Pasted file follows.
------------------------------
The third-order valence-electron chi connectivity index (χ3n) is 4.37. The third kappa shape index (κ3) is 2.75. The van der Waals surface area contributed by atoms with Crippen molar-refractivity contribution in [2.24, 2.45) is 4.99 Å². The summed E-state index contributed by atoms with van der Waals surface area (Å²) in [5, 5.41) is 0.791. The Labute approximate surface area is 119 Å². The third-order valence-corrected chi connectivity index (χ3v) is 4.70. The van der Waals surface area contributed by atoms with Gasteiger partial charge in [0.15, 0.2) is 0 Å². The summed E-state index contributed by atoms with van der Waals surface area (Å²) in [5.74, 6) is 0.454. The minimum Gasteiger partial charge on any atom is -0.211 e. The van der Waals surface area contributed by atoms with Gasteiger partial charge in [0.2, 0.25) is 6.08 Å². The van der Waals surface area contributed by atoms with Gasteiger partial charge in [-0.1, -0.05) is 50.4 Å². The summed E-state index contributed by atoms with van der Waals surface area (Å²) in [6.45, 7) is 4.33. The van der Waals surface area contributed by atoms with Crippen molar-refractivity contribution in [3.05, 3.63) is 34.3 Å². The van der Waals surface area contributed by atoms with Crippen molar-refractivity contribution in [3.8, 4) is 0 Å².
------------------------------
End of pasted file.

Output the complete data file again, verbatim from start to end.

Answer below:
The third-order valence-electron chi connectivity index (χ3n) is 4.37. The third kappa shape index (κ3) is 2.75. The van der Waals surface area contributed by atoms with Crippen molar-refractivity contribution in [2.24, 2.45) is 4.99 Å². The summed E-state index contributed by atoms with van der Waals surface area (Å²) in [5, 5.41) is 0.791. The Labute approximate surface area is 119 Å². The third-order valence-corrected chi connectivity index (χ3v) is 4.70. The van der Waals surface area contributed by atoms with Gasteiger partial charge in [0.15, 0.2) is 0 Å². The summed E-state index contributed by atoms with van der Waals surface area (Å²) in [5.74, 6) is 0.454. The minimum Gasteiger partial charge on any atom is -0.211 e. The van der Waals surface area contributed by atoms with Gasteiger partial charge in [0.2, 0.25) is 6.08 Å². The van der Waals surface area contributed by atoms with Gasteiger partial charge in [-0.1, -0.05) is 50.4 Å². The summed E-state index contributed by atoms with van der Waals surface area (Å²) in [6.45, 7) is 4.33. The van der Waals surface area contributed by atoms with Crippen molar-refractivity contribution in [3.05, 3.63) is 34.3 Å². The van der Waals surface area contributed by atoms with Crippen molar-refractivity contribution in [3.8, 4) is 0 Å².